I just spent the better part of an hour winding two balls of yarn. Particularly gratifying in this case because I went to Luang Prabang's Phusi market on my own, completely forgetting to arm myself with a sample of what I needed, and yet ultimately succeeded in buying black yarn. I wandered agog through warrens of clothing and shoes and plastic goods fruitlessly for some time, trying to squint into the tarp-covered distance to discern anything yarn-like or weaving related.
Finally I stopped at a booth carrying elaborate, gilded skirt borders because she had thread, which is close. I gestured at the thread and said that I weave and needed this... big, weave.... Then I showed a photo of Mone warping with the balls of yarn on the floor. She pointed me in the right direction, and I eventually came upon the shelves of yarn. Soon after, Iwas happily winding balls back at the guest house, to the sound of neighboring roosters and the distinctive, musical ringing of the Lao mortar and pestle, wood against clay pounding papayas or chili paste.
Whenever I wind balls of yarn, I can't help drifting into philosophical musing about it. It's one of the things I do differently from most of my weaving/knitting peers in the US (who tend to use a ball winder and swift), but in a similar way to traditional weavers around the world. Weavers spend an awful lot of time winding balls of yarn, especially if we also spin the yarn, and ply from two-stranded balls.
I learned my affinity for global, traditional ball-winding on my first visit to Luang Prabang, when I met my Katu backstrap weaving mentors, Keo and Mone. I'd been hanging out watching Keo weave, and when I started to wind some cotton I bought into balls, she offered to help. When Mone arrived and was able to translate between us, Keo told her "Look, she winds balls like we do." I was surprised and happy to hear it - I'd known that weavers in Ladakh, Arabia, and Peru used balls wound in courses, and that was more or less what I tended to do, but had no idea it would be identified as a recognizable style, especially since I wasn't that good at it.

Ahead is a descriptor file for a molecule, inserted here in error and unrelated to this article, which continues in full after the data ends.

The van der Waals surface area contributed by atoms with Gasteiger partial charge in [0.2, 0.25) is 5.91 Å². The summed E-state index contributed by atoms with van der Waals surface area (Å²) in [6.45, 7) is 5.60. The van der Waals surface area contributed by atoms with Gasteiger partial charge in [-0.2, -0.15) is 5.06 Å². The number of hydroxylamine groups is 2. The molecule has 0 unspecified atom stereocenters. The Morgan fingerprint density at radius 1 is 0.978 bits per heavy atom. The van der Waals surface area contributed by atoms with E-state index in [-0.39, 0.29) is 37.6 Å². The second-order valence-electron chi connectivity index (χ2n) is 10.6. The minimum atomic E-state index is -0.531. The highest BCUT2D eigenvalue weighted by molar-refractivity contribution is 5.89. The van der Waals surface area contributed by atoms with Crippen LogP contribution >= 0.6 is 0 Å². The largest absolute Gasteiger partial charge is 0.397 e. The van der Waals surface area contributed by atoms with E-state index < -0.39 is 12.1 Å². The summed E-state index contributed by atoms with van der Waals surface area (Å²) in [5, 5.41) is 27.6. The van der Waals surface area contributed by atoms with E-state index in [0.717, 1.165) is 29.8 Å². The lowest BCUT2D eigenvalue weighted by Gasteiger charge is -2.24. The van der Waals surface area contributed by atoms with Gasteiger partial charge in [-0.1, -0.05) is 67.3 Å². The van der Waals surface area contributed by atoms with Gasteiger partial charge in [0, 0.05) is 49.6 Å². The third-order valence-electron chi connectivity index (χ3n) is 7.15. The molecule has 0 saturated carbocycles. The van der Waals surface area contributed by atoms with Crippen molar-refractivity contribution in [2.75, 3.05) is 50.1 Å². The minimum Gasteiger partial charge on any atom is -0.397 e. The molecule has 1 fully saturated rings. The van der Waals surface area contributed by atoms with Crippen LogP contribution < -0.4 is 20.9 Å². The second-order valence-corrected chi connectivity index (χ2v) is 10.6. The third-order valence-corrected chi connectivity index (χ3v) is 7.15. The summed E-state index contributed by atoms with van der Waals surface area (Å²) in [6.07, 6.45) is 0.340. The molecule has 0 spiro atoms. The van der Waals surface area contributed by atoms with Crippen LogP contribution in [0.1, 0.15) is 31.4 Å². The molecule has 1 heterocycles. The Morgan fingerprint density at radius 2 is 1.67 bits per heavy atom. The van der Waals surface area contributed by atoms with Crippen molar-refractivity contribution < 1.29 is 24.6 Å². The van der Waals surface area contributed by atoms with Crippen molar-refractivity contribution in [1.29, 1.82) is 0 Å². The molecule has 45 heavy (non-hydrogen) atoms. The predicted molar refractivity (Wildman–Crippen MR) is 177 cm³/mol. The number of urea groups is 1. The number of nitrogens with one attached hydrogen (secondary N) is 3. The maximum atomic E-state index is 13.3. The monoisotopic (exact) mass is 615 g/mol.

It seems appropriate that the first time I met another weaving mentor, Laverne, we immediately set to winding balls together. I could see that she was preparing a number of little yarn balls, and I offered to help. As we wound, she pointed out that it is really a learned skill, and one can't count on people knowing how to do it, even if they knit or weave. She advised teaching it as part of a course in spinning or weaving. I see it as a very basic fiber skill, but obviously part of the knowledge necessary to be an independent weaver, not relying on an array of complex tools apart from one's body to manage yarn. There is a technique to starting a yarn ball from scratch - I noticed that even Mone preferred to wind onto a ball already in progress, since starting from the beginning is fiddly.
My favorite ball of yarn, though, has to be the tiny one found at a recently excavated Bronze Age site in the UK known as Must Farm. Seeing this ball of (probably) linen, wound in courses some 3,000 years ago, adds another dimension to the sense of ball winding as part of global textile tradition.